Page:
The tide is gradually turning with regards to public perception of drones, but drone laws in the UK are still a cause of great confusion.
Press reports of near-misses with aircraft and of drones being used to smuggle drugs into prisons and spy on people have fuelled fear and confusion. Like others around the world, the UK’s government is playing catch-up with drone technology.
It’s true to say that there are a very small minority of people who blatantly break drone laws in the UK and put the public at risk. However, the majority of drone owners are law abiding citizens who fly their aircraft responsibly, and any misdemeanours they commit are usually due to lack of knowledge and experience.
There are two solutions to rogue drone pilots and those who break the law.
Firstly, greater education and clarity is needed about drone laws in the UK. It’s possible to walk into a high street store and pick up a drone easily nowadays, and retailers need to play a role in ensuring that they are used safely. Drone Safe Register are keen to play a part in this, and they offer a DSR Hobby Membership package to support recreational flyers. Membership includes information about safe flying, an ID card and regular updates about changes in drone laws.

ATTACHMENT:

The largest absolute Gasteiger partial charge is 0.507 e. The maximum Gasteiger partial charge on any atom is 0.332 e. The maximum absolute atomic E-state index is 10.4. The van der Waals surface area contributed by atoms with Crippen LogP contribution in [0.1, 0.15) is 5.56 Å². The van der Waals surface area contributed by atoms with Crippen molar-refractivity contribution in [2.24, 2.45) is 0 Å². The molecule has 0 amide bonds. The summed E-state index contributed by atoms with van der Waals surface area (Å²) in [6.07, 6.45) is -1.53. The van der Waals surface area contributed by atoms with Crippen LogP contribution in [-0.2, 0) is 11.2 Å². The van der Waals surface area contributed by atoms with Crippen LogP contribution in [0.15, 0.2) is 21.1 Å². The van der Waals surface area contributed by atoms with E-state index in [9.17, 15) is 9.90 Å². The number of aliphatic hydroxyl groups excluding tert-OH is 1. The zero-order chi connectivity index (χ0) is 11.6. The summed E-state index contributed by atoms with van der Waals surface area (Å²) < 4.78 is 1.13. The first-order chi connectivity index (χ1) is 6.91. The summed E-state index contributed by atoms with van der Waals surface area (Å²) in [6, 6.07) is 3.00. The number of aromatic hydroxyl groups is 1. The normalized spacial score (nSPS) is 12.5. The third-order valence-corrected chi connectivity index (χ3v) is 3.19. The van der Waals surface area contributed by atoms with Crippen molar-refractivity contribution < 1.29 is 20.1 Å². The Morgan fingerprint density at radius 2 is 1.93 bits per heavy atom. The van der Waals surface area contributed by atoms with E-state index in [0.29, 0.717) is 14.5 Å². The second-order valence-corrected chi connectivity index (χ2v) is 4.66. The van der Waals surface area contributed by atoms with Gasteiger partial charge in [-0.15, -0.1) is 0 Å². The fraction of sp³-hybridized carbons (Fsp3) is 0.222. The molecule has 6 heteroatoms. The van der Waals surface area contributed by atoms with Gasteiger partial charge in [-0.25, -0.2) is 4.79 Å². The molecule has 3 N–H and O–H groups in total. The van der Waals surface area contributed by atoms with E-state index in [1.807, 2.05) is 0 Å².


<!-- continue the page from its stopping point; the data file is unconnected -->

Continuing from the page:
Secondly, there needs to be greater enforcement of drone laws in the UK. Enforcement needs to be visible to deter rogue pilots from carrying on their activity. Again, there are positive signs that this is happening, and the Police are now more responsive when drone issues are reported. Allowances have to be made that this technology is very new, so even the authorities can lack awareness of drone laws.
The number of drones in the UK’s skies is expected to soar over the next decade, and legislation will have to adapt to both protect the public and allow safe, professional pilots to operate.